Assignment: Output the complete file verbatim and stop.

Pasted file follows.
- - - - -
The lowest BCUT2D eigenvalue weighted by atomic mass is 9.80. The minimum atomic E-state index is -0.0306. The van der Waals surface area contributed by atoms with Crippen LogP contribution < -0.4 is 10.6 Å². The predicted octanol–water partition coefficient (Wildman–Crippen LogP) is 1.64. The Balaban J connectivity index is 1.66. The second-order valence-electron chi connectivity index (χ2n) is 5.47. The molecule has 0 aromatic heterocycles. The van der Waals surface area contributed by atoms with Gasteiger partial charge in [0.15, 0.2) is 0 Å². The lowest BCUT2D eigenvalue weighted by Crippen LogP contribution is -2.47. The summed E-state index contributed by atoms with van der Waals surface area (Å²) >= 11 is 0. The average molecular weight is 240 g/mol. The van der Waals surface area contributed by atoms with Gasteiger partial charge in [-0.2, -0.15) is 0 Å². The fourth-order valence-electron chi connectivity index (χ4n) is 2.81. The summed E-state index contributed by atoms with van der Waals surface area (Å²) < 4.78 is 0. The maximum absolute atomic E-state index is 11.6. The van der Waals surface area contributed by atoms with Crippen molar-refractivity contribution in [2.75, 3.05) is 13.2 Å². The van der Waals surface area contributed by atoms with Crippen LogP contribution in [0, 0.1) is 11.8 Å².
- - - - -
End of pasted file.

The lowest BCUT2D eigenvalue weighted by atomic mass is 9.80. The minimum atomic E-state index is -0.0306. The van der Waals surface area contributed by atoms with Crippen LogP contribution < -0.4 is 10.6 Å². The predicted octanol–water partition coefficient (Wildman–Crippen LogP) is 1.64. The Balaban J connectivity index is 1.66. The second-order valence-electron chi connectivity index (χ2n) is 5.47. The molecule has 0 aromatic heterocycles. The van der Waals surface area contributed by atoms with Gasteiger partial charge in [0.15, 0.2) is 0 Å². The lowest BCUT2D eigenvalue weighted by Crippen LogP contribution is -2.47. The summed E-state index contributed by atoms with van der Waals surface area (Å²) >= 11 is 0. The average molecular weight is 240 g/mol. The van der Waals surface area contributed by atoms with Gasteiger partial charge in [-0.2, -0.15) is 0 Å². The fourth-order valence-electron chi connectivity index (χ4n) is 2.81. The summed E-state index contributed by atoms with van der Waals surface area (Å²) < 4.78 is 0. The maximum absolute atomic E-state index is 11.6. The van der Waals surface area contributed by atoms with Crippen molar-refractivity contribution in [2.75, 3.05) is 13.2 Å². The van der Waals surface area contributed by atoms with Crippen LogP contribution in [0, 0.1) is 11.8 Å².